Have a short set of instructions on how to operate the equipment.
Know who your on-site support folk are.
Sharing of accessible content via the web should be strongly preferred over screen sharing. This allows all participants to adjust their view of the shared content according to their own needs; the number of windows on their screen, the font size, even the location in the content that they are viewing. When it is necessary to use a presenter’s screen to convey information to the meeting it is essential that the remote meeting platform seamlessly capture the presenter’s screen content, whether that is accomplished by running a meeting client on the presenter’s device or by connecting a video feed from the presenter’s device into the meeting platform via an external means.
Consider unfortunate contingencies like the tech doesn’t work as expected or the physical meeting room(s) getting disconnected from the net or having a fire alarm – and all of these things and more have indeed happened, so think carefully about contingency planning. Will (should?) those in the room continue to meet while they’re disconnected from the net? Will the (other) remote participants continue to meet while those in the meeting room are milling about in a parking lot waiting for the fire department? Will remote participants already have fall-back channel info? How will the partitioned meeting know that it has been partitioned?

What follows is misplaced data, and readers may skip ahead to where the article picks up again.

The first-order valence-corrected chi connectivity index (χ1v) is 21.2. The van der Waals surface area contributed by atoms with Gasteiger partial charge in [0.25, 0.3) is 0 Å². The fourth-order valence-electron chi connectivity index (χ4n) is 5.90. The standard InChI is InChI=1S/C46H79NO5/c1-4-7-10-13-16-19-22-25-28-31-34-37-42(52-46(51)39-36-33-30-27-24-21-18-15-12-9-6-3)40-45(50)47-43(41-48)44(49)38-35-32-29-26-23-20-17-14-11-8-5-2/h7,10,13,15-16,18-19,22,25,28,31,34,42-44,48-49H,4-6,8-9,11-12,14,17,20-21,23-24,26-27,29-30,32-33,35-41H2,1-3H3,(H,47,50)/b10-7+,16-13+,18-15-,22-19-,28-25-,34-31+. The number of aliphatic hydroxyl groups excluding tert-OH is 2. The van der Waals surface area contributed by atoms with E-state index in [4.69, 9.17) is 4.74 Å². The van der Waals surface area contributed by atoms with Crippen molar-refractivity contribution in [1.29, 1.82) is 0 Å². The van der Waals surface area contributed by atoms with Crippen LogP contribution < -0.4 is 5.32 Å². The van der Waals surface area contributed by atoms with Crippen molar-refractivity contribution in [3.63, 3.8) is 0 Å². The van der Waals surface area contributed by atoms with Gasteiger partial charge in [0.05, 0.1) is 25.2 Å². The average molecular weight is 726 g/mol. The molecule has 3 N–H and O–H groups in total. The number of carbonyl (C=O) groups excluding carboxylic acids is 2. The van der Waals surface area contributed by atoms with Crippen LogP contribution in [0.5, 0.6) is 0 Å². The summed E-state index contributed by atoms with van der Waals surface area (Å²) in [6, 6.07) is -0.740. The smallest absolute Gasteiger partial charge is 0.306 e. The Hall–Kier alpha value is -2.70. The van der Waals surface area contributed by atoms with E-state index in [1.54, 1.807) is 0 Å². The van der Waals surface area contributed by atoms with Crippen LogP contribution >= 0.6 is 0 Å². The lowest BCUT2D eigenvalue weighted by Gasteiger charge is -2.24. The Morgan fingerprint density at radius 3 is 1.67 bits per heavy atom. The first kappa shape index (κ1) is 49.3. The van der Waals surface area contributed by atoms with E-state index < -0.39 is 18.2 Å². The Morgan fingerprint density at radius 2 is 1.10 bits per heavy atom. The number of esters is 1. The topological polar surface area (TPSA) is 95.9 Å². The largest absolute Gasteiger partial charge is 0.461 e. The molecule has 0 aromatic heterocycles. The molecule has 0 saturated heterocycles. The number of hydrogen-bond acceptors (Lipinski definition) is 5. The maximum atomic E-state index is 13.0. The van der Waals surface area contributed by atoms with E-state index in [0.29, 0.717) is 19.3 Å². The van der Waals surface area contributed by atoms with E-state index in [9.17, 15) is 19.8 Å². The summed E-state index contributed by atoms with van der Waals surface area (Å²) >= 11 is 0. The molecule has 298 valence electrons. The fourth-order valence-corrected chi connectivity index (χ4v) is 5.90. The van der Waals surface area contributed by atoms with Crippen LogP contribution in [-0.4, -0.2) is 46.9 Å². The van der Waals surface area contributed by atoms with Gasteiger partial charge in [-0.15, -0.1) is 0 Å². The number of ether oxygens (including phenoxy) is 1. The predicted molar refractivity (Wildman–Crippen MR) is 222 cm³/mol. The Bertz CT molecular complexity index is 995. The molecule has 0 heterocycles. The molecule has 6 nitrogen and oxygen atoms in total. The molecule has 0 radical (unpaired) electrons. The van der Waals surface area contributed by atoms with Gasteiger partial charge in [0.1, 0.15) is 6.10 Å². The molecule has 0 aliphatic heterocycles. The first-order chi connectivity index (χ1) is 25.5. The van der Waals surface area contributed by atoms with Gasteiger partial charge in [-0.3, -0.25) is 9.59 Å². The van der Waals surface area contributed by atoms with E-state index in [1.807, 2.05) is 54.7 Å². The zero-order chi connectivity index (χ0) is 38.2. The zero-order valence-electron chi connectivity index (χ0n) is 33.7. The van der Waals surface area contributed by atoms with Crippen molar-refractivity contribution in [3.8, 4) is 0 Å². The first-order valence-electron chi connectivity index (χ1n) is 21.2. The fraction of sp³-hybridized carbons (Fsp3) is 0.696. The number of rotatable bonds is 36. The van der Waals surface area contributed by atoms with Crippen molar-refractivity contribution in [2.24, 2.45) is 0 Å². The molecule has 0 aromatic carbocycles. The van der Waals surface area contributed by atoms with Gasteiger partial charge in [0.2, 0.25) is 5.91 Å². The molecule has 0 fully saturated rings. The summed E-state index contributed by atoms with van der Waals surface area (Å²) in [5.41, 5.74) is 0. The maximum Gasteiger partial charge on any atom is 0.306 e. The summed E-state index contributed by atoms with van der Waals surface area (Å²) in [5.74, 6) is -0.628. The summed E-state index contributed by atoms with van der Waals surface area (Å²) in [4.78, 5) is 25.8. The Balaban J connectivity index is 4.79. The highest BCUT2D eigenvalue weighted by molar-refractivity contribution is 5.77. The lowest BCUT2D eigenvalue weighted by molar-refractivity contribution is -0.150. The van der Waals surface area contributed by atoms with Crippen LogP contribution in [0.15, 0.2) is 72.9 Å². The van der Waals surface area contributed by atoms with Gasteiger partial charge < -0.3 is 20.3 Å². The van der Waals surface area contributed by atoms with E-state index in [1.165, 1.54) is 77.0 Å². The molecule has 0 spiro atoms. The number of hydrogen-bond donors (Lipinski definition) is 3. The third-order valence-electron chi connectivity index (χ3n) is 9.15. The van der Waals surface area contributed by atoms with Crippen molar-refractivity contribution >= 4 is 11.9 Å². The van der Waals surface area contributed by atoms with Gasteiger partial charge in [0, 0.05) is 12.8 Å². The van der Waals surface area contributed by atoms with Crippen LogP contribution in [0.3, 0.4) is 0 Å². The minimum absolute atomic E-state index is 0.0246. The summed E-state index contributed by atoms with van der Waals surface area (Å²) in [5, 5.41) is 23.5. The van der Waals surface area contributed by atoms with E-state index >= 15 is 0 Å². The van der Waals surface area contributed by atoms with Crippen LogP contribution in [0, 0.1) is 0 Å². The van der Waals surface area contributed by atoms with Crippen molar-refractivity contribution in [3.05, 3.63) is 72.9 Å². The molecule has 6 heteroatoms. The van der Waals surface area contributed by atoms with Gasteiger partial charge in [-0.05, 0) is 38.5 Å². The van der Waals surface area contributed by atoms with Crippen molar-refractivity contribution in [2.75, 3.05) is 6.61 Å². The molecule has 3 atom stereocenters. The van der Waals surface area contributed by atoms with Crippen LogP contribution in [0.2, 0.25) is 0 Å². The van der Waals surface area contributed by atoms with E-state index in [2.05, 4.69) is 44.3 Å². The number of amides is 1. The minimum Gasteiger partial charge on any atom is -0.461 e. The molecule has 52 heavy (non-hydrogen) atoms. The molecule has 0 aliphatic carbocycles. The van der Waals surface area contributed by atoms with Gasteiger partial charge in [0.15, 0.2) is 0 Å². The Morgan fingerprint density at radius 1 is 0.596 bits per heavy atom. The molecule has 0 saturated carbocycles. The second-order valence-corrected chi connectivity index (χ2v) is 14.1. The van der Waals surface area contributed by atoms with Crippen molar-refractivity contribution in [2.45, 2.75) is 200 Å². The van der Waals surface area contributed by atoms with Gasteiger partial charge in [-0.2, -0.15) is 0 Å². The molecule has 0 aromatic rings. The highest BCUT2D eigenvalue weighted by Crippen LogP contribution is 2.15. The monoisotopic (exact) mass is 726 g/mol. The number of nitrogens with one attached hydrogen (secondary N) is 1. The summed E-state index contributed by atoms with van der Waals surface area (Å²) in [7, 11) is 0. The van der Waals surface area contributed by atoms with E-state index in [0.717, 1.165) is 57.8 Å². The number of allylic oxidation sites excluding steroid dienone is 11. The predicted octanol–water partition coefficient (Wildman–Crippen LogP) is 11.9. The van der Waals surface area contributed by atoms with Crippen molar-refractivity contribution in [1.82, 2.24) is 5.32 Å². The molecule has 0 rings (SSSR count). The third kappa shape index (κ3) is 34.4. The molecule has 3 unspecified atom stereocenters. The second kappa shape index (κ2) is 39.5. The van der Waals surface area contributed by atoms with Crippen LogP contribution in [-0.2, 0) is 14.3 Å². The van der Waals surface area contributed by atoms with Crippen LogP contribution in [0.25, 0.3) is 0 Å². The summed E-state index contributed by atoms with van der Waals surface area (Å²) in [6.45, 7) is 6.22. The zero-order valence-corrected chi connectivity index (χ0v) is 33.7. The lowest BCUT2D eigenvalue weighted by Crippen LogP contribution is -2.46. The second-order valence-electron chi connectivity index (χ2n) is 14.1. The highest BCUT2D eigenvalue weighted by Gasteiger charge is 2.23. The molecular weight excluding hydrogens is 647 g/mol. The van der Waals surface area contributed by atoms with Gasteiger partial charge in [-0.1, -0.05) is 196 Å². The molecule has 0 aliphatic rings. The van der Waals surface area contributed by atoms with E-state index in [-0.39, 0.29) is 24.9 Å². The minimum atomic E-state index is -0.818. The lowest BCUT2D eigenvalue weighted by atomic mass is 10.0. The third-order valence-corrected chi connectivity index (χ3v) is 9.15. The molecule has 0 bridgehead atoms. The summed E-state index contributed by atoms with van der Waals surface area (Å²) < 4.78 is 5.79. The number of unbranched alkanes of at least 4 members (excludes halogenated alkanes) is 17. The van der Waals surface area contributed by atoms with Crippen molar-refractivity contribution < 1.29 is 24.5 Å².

[JB: ;) – discuss emergency logistics more generally, and the fact that most of them will eventually happen.]
Essential to have a fall-back video conference option that can be activitied.
If your agenda includes parallel breakout sessions, make plans in advance for supporting those for remote participants.
When the platform supports it, pin key windows in place – speaker, content, interpreter, captions – etc….
@@how do one get the explicit consent if the individual joined late and missed the disclaimer before the start of the recording? A: ensure that the video tool is clearing indicating that it is recording, and add a reminder with agendas. A’ provide an agenda template that includes a boilerplate notice.
[provide some tooling recommendation. See also https://github.com/w3c/w3process/issues/435 for ongoing Process CG discussion, https://github.com/w3c/Guide/issues/78 in the Continuity conversation, and https://github.com/w3c/AB-memberonly/issues/30 in the AB rules/best-practices for tools discussion.
?Are there any unique requirements or desiderata for the new group calendar system to support hybrid meetings?
(for training) For subgroups, Chairs should create multiple events
W3C, Tooling for Discussions and Publications, W3C Process Document, November 2, 2021 https://www.w3.org/2021/Process-20211102/#tooling
Frish & Greene, What It Takes to Run a Great Hybrid Meeting, Harvard Business Review, June 3, 2021 https://hbr.org/2021/06/what-it-takes-to-run-a-great-hybrid-meeting
Henry et al, How to Make Your Presentations Accessible to All, W3C Web Accessibility Initiative
Hollier et al, Accessibility of Remote Meetings, W3C Working Group Editor’s Draft
Hooijberg & Watkins, When Does It Make Sense to Have Mixed-Mode Meetings?, MIT Sloan Management Review, August 25, 2021
Rintel et al, Hybrid meetings guide, The New Future of Work, Microsoft Research, September 9, 2021
W3C (various), Remote Meetings, W3C public wiki, 2013-2014
maintained on GitHub; comment there in issues.